UKIP had a strong message on the NHS “If you want to save the NHS we musy get out of the EU”. The people who needed to know soon found out that the EU wants/ed to end the NHS’s monopoly on healthcare (provision rather than regulation I think) in the UK. The UK Labour Party had/has a strong “Remain in the EU” agenda; this contradicts/ed their “Repeal the Health and Social Care Act” agenda. Therefore, although the polling on the NHS was good for Labour, the detailed arguments had very little resonance with those who needed to know. What is missing from the Remain in the EU agenda is a vision of the EU as a redistributive system, and the construction of an EU-wide welfare state. This is the only tangible answer to the ‘economic migrants taking all our benefits’ and ‘no more refugees’ rhetoric. It would also opem the door for welfare funding to follow migrant workers across national borders and be used to fund refugee camps on the EU borders with troubled states. In addition, voters real problems are mainly with access to and quality of GP consultations and A&E waiting times. The whole primary care system should be redesigned to be more like CMHTs with GP’s becoming more like ‘Community Consultants’ and District Nurses, Social Workers, OT’s, Physios, etc. leading on two different sorts of teams, crisis teams and recovery teams, both with more of an emphasis on visiting people in their own homes and doing one-stop-shop holistic assessments and referrals. Both of these new teams would require different sorts of ‘virtual ward’ systems but this sort of technology is becoming more and more available.

    Given that half of all mental health problems begin by the age of 14, what steps should be taken to improve early intervention in mental health? What other measures can be taken to transform our current mental health system from one driven by crisis to one focussed on prevention?

    Many of the more serious mental health problems have higher genetic loads. It should be mandatory to collect genetic specimens of anyone who is being put on a psychiatric drug so that a database can be compiled for future scientific analysis of their therapuetic effects and dangerous side effects. This would transport psychiatry into the modern age. As knowledge of the interaction between genetic inheritence and social environments builds up over time it should be possible to disentangle the behavioural aspects of psychiatric illnesses, e.g. alcohol related violence, from their genetic predispositions, e.g. the predisposition to engage in risky and sensation seeking acts, as they are passed down across the generations. This knowledge could then also be used in the prevention and detection of crimes such as domestic violence, child abuse, substance misuse, and/or tackle social problems like long term unemployment in deprived communities.

    How can we ensure that parity of esteem between mental and physical health is achieved? How do we guarantee that mental health receives its fair share of funding?

    Poor mental health in the workplace costs our economy billions of pounds; the health and safety executive have suggested to me privately that most sources of unnecessary interpersonal stress that they are reported in the workplace can be classed as ‘bullying’; therefore, the laws against bullying should be tightened and people who are responsible for bullying should be shamed in the national press as part of a campaign to improve our attitudes towards mental health. The money that is retrieved from successful prosecutions should be used to pay for the recovery of those who have been made ill by it.

    How can we best identify and address the root causes of mental distress in our society? What measures can we take to promote awareness of mental health in our society and ensure it works alongside policies in other areas? What action should be taken to ensure that those groups which are at greater risk from suffering from mental health problems in our society are given the help they need?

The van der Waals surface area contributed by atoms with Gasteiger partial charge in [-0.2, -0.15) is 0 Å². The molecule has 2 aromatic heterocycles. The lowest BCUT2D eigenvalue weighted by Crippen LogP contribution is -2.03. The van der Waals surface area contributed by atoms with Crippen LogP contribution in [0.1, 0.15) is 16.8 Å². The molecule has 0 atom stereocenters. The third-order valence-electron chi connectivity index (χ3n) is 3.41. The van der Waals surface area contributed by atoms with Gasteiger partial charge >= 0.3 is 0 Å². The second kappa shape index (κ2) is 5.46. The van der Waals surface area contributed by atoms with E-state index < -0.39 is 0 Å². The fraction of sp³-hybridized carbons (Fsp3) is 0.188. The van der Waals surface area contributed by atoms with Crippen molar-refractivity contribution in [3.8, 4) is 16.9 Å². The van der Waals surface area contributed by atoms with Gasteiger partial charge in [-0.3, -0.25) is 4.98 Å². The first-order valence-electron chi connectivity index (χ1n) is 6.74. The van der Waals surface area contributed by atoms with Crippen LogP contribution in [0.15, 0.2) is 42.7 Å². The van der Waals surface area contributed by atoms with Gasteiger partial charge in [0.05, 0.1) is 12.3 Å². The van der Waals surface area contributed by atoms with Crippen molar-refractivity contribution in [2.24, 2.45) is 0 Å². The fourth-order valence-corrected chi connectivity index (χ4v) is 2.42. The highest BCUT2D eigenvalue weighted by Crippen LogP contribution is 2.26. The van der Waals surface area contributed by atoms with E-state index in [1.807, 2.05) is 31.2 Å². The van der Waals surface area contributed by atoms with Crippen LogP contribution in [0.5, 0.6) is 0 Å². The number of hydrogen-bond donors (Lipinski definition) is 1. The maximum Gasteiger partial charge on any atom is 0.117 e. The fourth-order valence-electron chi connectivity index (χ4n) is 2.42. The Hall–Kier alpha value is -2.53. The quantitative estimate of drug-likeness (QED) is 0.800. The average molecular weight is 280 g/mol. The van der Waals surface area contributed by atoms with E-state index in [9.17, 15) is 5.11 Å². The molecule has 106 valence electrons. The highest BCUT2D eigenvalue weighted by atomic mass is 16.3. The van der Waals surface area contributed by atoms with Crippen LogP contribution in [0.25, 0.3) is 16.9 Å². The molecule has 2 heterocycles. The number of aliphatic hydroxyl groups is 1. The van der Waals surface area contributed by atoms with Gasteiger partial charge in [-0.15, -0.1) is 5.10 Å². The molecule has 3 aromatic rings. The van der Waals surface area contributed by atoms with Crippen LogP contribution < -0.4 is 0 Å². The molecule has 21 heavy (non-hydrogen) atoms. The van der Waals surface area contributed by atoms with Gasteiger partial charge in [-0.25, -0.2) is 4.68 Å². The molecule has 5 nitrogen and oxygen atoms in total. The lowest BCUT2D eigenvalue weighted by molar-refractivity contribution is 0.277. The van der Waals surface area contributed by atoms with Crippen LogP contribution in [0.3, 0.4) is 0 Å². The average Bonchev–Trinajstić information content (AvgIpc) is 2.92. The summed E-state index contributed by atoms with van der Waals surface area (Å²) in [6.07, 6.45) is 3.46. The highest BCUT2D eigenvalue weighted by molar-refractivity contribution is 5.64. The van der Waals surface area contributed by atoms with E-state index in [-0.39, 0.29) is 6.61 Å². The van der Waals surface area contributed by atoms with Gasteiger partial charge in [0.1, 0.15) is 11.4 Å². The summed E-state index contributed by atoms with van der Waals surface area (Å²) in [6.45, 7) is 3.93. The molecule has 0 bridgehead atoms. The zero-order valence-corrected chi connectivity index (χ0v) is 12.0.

I believe that mental health care should be about collaboration between patients and staff; this should be as true on the inpatient wards as it is in the academic research labs. Much more funding of the social sciences is needed in our UK universities to support the great work that is being in/through the Recovery Colleges. Recovery should be about knowledge generation that can be recycled back into the system to improve outcomes. Care should not just be about Consultants prescribing medications that patients refuse to take as soon as they are beyond the reach of the authorities. Section 117 rights should be invoked far more often; and the link between mental illness and crime in our communities and probation/prison systems needs to be understood in more detail.

    How can we share best practice across local/ devolved authorities in policy development?

    New Labour did a lot to make public services more democratic in the board room but the reforms did not go far enough. The advent of Health Watch has opened the door to more public representation in the community health sector but this has not helped the integration of marginalised groups. More ‘Communities of Practice’ should be formed where expert opinion and support can be sourced for anyone in need. Long term conditions require long term solutions, like expert patient groups, recovery colleges, respite centres and informal drop-in groups. This could happen through the local charity networks (as they are mostly categorised by the long term conditions they champion) with the support from academic and healthcare institutions where required/if possible (most charities already have connections to these sorts of organisations as part of their campaigning arms).

  7. Ian Gourlay says:

    Mental Health is Long Term . Drugs tend to aim at a Balance . In our experience they leave the user in a a Depressed Mood not able to enjoy or cope with life.

    This causes problems with family who do not understand and immediate family who have to cope with problem and often find themselves also cut off from normal Social Life.
    Because of Pressure Mental Health Professional discharge patient from their care as far as they are concerned they can stay on the same old useless drugs forever.
    Blame shift to family often takes place

    We do not need need protocols different theories we just need a Mental Health Service that continues to try and resolve the problem its that simple